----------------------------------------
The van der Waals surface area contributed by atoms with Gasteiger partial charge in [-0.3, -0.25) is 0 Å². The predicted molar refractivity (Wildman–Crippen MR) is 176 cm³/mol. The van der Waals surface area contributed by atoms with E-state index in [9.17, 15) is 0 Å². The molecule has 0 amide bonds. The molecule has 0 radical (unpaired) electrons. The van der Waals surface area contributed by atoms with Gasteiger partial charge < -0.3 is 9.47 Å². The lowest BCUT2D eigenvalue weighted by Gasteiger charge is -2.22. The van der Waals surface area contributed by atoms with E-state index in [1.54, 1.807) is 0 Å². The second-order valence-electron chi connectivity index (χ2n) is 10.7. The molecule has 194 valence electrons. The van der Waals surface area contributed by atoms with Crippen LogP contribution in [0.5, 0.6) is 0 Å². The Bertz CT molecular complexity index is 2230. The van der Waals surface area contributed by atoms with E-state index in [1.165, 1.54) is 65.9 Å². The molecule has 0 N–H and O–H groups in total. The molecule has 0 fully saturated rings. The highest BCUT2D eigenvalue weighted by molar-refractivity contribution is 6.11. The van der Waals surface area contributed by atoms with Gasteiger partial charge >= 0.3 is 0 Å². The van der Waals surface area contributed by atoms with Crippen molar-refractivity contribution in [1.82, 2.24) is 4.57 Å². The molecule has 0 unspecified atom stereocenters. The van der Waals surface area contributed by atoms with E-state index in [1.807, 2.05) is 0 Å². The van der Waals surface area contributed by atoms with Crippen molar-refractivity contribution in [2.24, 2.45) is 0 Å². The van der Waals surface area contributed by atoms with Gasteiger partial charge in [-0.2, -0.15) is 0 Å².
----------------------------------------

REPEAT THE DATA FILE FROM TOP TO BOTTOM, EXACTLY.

The van der Waals surface area contributed by atoms with Gasteiger partial charge in [-0.3, -0.25) is 0 Å². The predicted molar refractivity (Wildman–Crippen MR) is 176 cm³/mol. The van der Waals surface area contributed by atoms with E-state index in [9.17, 15) is 0 Å². The molecule has 0 amide bonds. The molecule has 0 radical (unpaired) electrons. The van der Waals surface area contributed by atoms with Gasteiger partial charge < -0.3 is 9.47 Å². The lowest BCUT2D eigenvalue weighted by Gasteiger charge is -2.22. The van der Waals surface area contributed by atoms with E-state index in [1.54, 1.807) is 0 Å². The second-order valence-electron chi connectivity index (χ2n) is 10.7. The molecule has 194 valence electrons. The van der Waals surface area contributed by atoms with Crippen LogP contribution in [0.5, 0.6) is 0 Å². The Bertz CT molecular complexity index is 2230. The van der Waals surface area contributed by atoms with E-state index in [1.165, 1.54) is 65.9 Å². The molecule has 0 N–H and O–H groups in total. The molecule has 0 fully saturated rings. The highest BCUT2D eigenvalue weighted by molar-refractivity contribution is 6.11. The van der Waals surface area contributed by atoms with Gasteiger partial charge >= 0.3 is 0 Å². The van der Waals surface area contributed by atoms with Crippen molar-refractivity contribution in [1.82, 2.24) is 4.57 Å². The molecule has 0 unspecified atom stereocenters. The van der Waals surface area contributed by atoms with E-state index in [1.807, 2.05) is 0 Å². The van der Waals surface area contributed by atoms with Crippen molar-refractivity contribution in [2.24, 2.45) is 0 Å². The van der Waals surface area contributed by atoms with Gasteiger partial charge in [-0.2, -0.15) is 0 Å².